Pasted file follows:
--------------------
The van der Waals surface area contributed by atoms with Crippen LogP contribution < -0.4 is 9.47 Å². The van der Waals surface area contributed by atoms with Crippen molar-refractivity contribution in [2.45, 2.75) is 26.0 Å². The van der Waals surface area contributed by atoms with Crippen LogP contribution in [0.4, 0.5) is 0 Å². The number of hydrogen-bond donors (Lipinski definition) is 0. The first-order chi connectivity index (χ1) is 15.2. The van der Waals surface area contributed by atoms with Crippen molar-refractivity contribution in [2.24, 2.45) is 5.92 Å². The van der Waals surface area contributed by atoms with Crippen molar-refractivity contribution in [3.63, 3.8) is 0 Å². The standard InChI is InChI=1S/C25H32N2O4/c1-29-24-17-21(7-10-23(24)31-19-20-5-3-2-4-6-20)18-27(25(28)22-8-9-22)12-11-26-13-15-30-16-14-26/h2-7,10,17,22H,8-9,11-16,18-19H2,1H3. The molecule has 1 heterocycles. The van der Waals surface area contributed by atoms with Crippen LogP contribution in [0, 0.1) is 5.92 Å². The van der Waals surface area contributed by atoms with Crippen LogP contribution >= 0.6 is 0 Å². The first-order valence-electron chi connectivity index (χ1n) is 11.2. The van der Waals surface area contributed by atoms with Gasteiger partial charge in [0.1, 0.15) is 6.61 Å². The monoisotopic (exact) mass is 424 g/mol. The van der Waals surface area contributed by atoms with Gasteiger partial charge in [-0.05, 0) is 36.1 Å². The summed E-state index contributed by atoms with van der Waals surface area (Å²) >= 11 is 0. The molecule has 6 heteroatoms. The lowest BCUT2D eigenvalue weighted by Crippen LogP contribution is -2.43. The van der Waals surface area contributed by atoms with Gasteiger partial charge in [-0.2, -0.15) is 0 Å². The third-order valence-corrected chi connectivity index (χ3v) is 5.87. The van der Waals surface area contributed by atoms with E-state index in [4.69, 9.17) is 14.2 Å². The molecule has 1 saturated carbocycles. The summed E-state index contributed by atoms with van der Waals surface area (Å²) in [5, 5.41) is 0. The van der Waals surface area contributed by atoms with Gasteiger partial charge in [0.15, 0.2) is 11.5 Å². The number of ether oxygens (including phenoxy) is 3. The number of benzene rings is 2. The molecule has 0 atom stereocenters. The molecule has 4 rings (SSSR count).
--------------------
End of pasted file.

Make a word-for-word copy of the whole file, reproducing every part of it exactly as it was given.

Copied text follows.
The van der Waals surface area contributed by atoms with Crippen LogP contribution < -0.4 is 9.47 Å². The van der Waals surface area contributed by atoms with Crippen molar-refractivity contribution in [2.45, 2.75) is 26.0 Å². The van der Waals surface area contributed by atoms with Crippen LogP contribution in [0.4, 0.5) is 0 Å². The number of hydrogen-bond donors (Lipinski definition) is 0. The first-order chi connectivity index (χ1) is 15.2. The van der Waals surface area contributed by atoms with Crippen molar-refractivity contribution in [2.24, 2.45) is 5.92 Å². The van der Waals surface area contributed by atoms with Crippen molar-refractivity contribution in [3.63, 3.8) is 0 Å². The standard InChI is InChI=1S/C25H32N2O4/c1-29-24-17-21(7-10-23(24)31-19-20-5-3-2-4-6-20)18-27(25(28)22-8-9-22)12-11-26-13-15-30-16-14-26/h2-7,10,17,22H,8-9,11-16,18-19H2,1H3. The molecule has 1 heterocycles. The van der Waals surface area contributed by atoms with Crippen LogP contribution in [0, 0.1) is 5.92 Å². The van der Waals surface area contributed by atoms with Crippen LogP contribution >= 0.6 is 0 Å². The first-order valence-electron chi connectivity index (χ1n) is 11.2. The van der Waals surface area contributed by atoms with Gasteiger partial charge in [0.1, 0.15) is 6.61 Å². The monoisotopic (exact) mass is 424 g/mol. The van der Waals surface area contributed by atoms with Gasteiger partial charge in [-0.05, 0) is 36.1 Å². The summed E-state index contributed by atoms with van der Waals surface area (Å²) >= 11 is 0. The molecule has 6 heteroatoms. The lowest BCUT2D eigenvalue weighted by Crippen LogP contribution is -2.43. The van der Waals surface area contributed by atoms with Gasteiger partial charge in [-0.2, -0.15) is 0 Å². The third-order valence-corrected chi connectivity index (χ3v) is 5.87. The van der Waals surface area contributed by atoms with E-state index in [4.69, 9.17) is 14.2 Å². The molecule has 1 saturated carbocycles. The summed E-state index contributed by atoms with van der Waals surface area (Å²) in [5, 5.41) is 0. The van der Waals surface area contributed by atoms with Gasteiger partial charge in [0.15, 0.2) is 11.5 Å². The number of ether oxygens (including phenoxy) is 3. The number of benzene rings is 2. The molecule has 0 atom stereocenters. The molecule has 4 rings (SSSR count).